For the last year, I've been using a 3x3 grid cage with a grid top to let the girls graze. It's zip-tied and the top is all connected by grid connectors and it had a center support. It is not intended to be animal proof, but I figured it was adequate to keep them in and slow down any hawk that thought it found dinner.
The design has several drawbacks: it takes time to set up and take down; it is bulky even when collapsed; its hard to catch the pigs since the majority of the top grids were connected directly to the walls. Anyone who has worked with those grid connectors knows what a pain they are get on or off the grids, especially if you're in a hurry. I wanted something that had a quick setup and was still relatively compact so I could bring it indoors or throw it in the trunk of my car. Which meant losing the connectors but somehow keep the rigidity that the connectors offered. I also wanted a narrower cage so I wouldn't be required to run laps in order to catch a fleeing pig.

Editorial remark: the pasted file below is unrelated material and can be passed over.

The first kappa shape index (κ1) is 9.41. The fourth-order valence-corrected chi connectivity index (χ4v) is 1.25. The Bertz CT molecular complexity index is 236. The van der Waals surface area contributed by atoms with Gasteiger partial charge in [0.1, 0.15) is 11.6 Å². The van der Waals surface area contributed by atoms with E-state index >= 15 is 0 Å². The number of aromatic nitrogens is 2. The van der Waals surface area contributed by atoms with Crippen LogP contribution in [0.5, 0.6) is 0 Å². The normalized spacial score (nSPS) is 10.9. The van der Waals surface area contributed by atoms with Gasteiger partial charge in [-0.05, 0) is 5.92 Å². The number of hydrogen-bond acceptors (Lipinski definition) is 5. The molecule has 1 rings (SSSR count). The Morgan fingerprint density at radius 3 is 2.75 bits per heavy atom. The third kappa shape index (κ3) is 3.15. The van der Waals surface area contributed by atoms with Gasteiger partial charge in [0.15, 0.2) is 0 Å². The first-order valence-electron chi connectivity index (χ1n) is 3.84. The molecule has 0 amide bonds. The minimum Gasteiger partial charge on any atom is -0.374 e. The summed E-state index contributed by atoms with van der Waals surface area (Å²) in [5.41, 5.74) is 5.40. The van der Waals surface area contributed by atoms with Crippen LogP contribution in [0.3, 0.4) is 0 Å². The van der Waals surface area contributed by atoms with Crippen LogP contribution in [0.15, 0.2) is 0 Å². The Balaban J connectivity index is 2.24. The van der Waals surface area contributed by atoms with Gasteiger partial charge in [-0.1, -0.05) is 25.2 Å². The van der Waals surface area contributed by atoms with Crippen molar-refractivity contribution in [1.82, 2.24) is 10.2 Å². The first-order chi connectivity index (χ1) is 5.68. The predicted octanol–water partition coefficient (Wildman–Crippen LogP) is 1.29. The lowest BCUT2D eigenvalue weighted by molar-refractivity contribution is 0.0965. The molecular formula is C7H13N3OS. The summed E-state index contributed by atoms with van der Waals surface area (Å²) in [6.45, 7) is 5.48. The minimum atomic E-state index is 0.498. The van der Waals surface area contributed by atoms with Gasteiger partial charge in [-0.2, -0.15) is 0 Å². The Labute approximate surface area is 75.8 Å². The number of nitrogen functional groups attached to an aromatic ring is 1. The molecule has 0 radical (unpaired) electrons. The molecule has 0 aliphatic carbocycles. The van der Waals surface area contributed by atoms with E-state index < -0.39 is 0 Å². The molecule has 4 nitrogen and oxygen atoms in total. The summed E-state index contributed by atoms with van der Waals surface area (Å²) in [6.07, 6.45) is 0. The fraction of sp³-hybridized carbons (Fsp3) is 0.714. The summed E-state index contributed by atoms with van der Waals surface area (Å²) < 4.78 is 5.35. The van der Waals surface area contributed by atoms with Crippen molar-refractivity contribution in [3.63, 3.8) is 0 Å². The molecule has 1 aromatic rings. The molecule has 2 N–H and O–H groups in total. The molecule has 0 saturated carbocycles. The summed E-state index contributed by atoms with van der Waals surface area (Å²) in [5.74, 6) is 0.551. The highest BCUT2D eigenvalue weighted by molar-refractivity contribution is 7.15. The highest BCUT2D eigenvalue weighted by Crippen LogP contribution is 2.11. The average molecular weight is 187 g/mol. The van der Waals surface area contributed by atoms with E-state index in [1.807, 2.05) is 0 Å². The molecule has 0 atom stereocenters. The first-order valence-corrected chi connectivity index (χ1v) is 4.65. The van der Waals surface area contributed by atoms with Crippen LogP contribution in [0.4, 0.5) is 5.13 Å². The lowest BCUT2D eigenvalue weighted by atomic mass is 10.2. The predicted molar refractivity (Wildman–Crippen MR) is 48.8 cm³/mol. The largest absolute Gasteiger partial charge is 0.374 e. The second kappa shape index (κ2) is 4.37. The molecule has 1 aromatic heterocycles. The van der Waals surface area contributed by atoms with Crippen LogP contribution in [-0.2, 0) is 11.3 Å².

The sides remained zip-tied together, with connectors on the corners (it helps square the cage and the lid tucks under them). I added hooks to the PVC, so they hang off the walls on the inside of the cage. This helps keep the cage square and supports the lid. The lid is one sheet of 10 grids, all zip-tied together. A few binder clips help keep the top in place and prevent it from collapsing if something lands in the middle of the grids. The new design is still not animal proof, but the cage is always in view/earshot.
The sides compress to a stack of grids, the top collapses to 2x2 square (and I'm sure I could stack it to a 1x2 pile). The two pvc squares weigh nothing. The whole thing can be hauled outside and set up in less than two minutes and taken down just as quickly. Success!